Archive for the ‘News – crazy and otherwise’ Category

Roadrunner Records has announced today that they have added Canadian prog rock power trio Rush to the family. Check out the press release from Roadrunner below for more details.

Press release

Roadrunner Records is pleased to announce a new worldwide partnership with Anthem Records and rock trio Rush. The band will remain on Anthem/Universal Music in Canada only.

“We have tremendous respect for Roadrunner Records, and what Cees Wessels and Jonas Nachsin have built on a worldwide level. After years of Roadrunner pursuing the band, Tom Lipsky presented a deal that worked and the timing was right. We wanted to be at a label focused on the rock genre – and that’s Roadrunner,” said Ray Danniels, manager of Rush. [read]


You know what that lady above has in her hands?  That’s 64GB of speedy SATA interfaced-iSSD goodness.  That little postage stamp sized chip, which weighs about as much as a paper clip can be plopped on a computer motherboard (or an iPhone, iPod, etc) and act as a boot drive or as speedy storage.

What I’d like to see is a kit (OWC?) that allows one of these to be inserted on top of a hard drive in a MacBook, allowing a dual drive system.  Seems reasonable, right?  [read]

Studies show children with musical training have more neural activity in response to changes in pitch during speech than those without such training. An enhanced ability to detect changes in pitch might help musicians better judge emotion in speech or distinguish a statement from a question. Musically trained children have better vocabularies and reading abilities than children who don’t have this musical education.

The musically trained may also fare better when learning a foreign language. Musicians are better able to put together sound patterns into words for a foreign language, the researchers say. [read]

With so many talented Photoshop artists in the world, these boneheads hired and idiot hack.

BP Photoshops Another Official Image TerriblyThis week it came to light that BP had photoshopped—poorly—an official image of their crisis command center. Apparently, that wasn’t an isolated incident. Let’s take a closer look at this view from a helicopter, shall we? UPDATED:

The photo, sent in by a tipster and entitled “View of the MC 252 site from the cockpit of a PHI S-92 helicopter 26 June 2010,” shows up here, a section of BP’s website that hopes to explain their response effort through pictures. This one, sadly, is fabricated. [read]

FACEBOOK – Five-hundred million’s an awful big number.

It’s the world’s population divided by 14. It’s the approximate number of people living in European Union countries. It’s the combined population of Latin America, minus Columbia and Argentina.

It’s also the number of global active users on Facebook as of this morning, the company made known in a video and blog post today. The milestone was widely anticipated this week, but is no less stunning for having been predicted.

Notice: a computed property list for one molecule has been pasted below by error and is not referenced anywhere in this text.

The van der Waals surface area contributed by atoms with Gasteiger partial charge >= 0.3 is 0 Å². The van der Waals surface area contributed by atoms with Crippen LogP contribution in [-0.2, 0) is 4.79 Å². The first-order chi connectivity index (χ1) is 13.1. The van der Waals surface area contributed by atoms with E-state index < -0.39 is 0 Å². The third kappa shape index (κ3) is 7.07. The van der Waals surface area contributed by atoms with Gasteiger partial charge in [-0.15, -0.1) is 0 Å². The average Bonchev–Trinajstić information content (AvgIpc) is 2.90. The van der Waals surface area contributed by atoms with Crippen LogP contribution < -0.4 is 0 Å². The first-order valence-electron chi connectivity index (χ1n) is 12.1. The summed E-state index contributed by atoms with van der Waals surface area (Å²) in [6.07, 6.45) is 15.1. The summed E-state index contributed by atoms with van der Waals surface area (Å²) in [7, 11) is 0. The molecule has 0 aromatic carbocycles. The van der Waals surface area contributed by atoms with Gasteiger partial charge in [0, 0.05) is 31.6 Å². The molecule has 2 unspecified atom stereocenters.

The company now ranks fourth among global Web properties in terms of unique users, according to comScore. It still lags behind Google (932 million), which will likely be the first Web company to reach 1 billion monthly users, as well as Microsoft (789 million) and Yahoo (622 million). However Facebook’s estimated annual growth rate – 73 percent – eclipses all of those sites. (Since comScore captures visitors who are not registered, its estimates skew higher than Facebook’s internal numbers.) [read]

Unveiled today at the New Music Seminar in New York City, the Ultimate Chart aims to update ancient methods still used to track the popularity of songs and artists. Rather than basing rankings primarily on, for example, physical album and single sales, the Ultimate Chart uses everything from Amazon downloads and Vevo views to Facebook fans and Twitter followers to provide the music industry a chart for the digital age.

“For the first time this is getting beyond but not leaving behind traditional sales and airplay,” said Eric Garland, CEO of Big Champagne, the company behind the chart. “What we’ve tried to do is take everything we know about the ways in which artists and their fans connect and put that into one measure, so that we really know where we stand.” [read]

PARIS – The enigmatic smile remains a mystery, but French scientists say they have cracked a few secrets of the “Mona Lisa.”

French researchers studied seven of the Louvre Museum’s Leonardo da Vinci paintings, including the “Mona Lisa,” to analyze the master’s use of successive ultrathin layers of paint and glaze — a technique that gave his works their dreamy quality.

Specialists from the Center for Research and Restoration of the Museums of France found that da Vinci painted up to 30 layers of paint on his works to meet his standards of subtlety. Added up, all the layers are less than 40 micrometers, or about half the thickness of a human hair, researcher Philippe Walter said Friday. [read]